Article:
"Microloans" Helping Bay Area Small Businesses

Options for businesses turned down by big banks

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    NEWSLETTERS

    Michael Calore
    Kickstarter helped Mission Street Food expand from its "pop up" digs at Lung Shan to a permanent location at the old El Herradero.

    If you're looking to start or grow a business here in the Bay Area, you might have trouble getting loans from a traditional bank, especially in the wake of the financial disaster that has tightened restrictions on loan eligibility.

    You may, however, find the financial help you need from organizations that are building on programs normally associated with the developing world -- microlenders.

    The San Jose-based Opportunity Fund here in the Bay Area tells Bloomberg BusinessWeek that it's set to offer 30 percent more loans this year than in 2009.

    Other options for credit include San Francisco-based Kiva, which started as a way for individuals to offer loans to people in the developing world but which began giving loans locally last year.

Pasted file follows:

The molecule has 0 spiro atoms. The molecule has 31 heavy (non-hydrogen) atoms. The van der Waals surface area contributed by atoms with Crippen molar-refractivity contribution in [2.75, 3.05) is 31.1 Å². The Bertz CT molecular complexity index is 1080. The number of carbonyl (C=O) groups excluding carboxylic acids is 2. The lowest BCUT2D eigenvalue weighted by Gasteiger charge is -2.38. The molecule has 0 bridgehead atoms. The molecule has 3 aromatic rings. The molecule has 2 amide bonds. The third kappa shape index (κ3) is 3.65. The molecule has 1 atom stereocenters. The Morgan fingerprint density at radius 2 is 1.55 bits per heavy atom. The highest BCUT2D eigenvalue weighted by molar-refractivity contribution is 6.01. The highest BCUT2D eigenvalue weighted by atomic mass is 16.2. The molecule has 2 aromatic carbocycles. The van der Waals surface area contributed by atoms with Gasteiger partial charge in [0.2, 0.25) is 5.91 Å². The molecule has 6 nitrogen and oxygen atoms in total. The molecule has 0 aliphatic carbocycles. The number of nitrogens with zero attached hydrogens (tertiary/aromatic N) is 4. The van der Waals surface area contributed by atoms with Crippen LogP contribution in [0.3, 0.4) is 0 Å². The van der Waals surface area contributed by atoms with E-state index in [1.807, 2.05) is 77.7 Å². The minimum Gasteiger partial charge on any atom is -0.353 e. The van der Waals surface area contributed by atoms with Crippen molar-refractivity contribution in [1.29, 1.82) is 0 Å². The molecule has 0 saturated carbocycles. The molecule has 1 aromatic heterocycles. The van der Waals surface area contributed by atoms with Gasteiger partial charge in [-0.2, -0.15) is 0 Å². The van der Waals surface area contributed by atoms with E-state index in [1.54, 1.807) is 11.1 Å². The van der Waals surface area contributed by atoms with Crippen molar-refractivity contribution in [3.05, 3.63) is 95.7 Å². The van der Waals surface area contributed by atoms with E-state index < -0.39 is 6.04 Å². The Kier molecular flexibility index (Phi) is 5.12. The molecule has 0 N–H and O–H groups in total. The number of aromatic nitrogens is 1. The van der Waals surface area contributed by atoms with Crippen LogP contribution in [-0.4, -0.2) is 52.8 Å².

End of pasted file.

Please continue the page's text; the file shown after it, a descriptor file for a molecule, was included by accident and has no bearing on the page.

Credit unions have also gained in popularity, as have peer-to-peer lending sites that match up individuals with money to invest and those looking for some extra capital for small businesses.

    And then there are fundraising sites like New York-based Kickstarter, which has helped everyone from authors to restauranteurs raise money to get projects off the ground.

    Not looking for more credit? Opportunity Fund also offers help with saving for goals including buying a home or starting a business.

    All of which is good news for those burned by the likes of Bank of America and Wells Fargo.

    Jackson West needs to finish a business plan and go get himself a loan.